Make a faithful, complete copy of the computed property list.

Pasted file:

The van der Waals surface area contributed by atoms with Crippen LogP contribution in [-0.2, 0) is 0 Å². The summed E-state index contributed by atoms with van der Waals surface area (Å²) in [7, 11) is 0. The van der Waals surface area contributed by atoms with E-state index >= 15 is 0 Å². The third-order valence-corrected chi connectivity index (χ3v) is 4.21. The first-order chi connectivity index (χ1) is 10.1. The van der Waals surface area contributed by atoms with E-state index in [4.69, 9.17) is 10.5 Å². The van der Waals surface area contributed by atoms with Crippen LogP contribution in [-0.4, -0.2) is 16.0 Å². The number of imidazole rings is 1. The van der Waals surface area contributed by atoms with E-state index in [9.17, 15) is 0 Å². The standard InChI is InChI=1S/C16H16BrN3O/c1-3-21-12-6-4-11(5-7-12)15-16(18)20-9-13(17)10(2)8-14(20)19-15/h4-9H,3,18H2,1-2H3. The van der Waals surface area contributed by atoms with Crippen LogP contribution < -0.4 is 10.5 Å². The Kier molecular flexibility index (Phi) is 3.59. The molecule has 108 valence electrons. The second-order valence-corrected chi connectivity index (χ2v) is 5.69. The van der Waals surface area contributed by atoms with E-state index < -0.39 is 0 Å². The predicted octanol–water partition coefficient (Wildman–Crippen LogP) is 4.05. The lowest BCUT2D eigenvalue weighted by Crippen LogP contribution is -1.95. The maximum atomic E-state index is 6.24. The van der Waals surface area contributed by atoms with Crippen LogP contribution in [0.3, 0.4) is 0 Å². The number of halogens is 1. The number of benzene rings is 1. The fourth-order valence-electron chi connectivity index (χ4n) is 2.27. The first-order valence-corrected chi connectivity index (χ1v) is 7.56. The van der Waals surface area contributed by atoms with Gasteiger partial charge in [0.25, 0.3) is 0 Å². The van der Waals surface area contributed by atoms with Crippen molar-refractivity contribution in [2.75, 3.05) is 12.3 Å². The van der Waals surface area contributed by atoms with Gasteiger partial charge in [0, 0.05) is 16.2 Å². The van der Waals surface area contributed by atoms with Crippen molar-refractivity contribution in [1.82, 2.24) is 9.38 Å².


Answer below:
The van der Waals surface area contributed by atoms with Crippen LogP contribution in [-0.2, 0) is 0 Å². The summed E-state index contributed by atoms with van der Waals surface area (Å²) in [7, 11) is 0. The van der Waals surface area contributed by atoms with E-state index >= 15 is 0 Å². The third-order valence-corrected chi connectivity index (χ3v) is 4.21. The first-order chi connectivity index (χ1) is 10.1. The van der Waals surface area contributed by atoms with E-state index in [4.69, 9.17) is 10.5 Å². The van der Waals surface area contributed by atoms with Crippen LogP contribution in [-0.4, -0.2) is 16.0 Å². The number of imidazole rings is 1. The van der Waals surface area contributed by atoms with E-state index in [9.17, 15) is 0 Å². The standard InChI is InChI=1S/C16H16BrN3O/c1-3-21-12-6-4-11(5-7-12)15-16(18)20-9-13(17)10(2)8-14(20)19-15/h4-9H,3,18H2,1-2H3. The van der Waals surface area contributed by atoms with Crippen LogP contribution < -0.4 is 10.5 Å². The Kier molecular flexibility index (Phi) is 3.59. The molecule has 108 valence electrons. The second-order valence-corrected chi connectivity index (χ2v) is 5.69. The van der Waals surface area contributed by atoms with E-state index < -0.39 is 0 Å². The predicted octanol–water partition coefficient (Wildman–Crippen LogP) is 4.05. The lowest BCUT2D eigenvalue weighted by Crippen LogP contribution is -1.95. The maximum atomic E-state index is 6.24. The van der Waals surface area contributed by atoms with Crippen LogP contribution in [0.3, 0.4) is 0 Å². The number of halogens is 1. The number of benzene rings is 1. The fourth-order valence-electron chi connectivity index (χ4n) is 2.27. The first-order valence-corrected chi connectivity index (χ1v) is 7.56. The van der Waals surface area contributed by atoms with Gasteiger partial charge in [0.25, 0.3) is 0 Å². The van der Waals surface area contributed by atoms with Crippen molar-refractivity contribution in [2.75, 3.05) is 12.3 Å². The van der Waals surface area contributed by atoms with Gasteiger partial charge in [0, 0.05) is 16.2 Å². The van der Waals surface area contributed by atoms with Crippen molar-refractivity contribution in [1.82, 2.24) is 9.38 Å².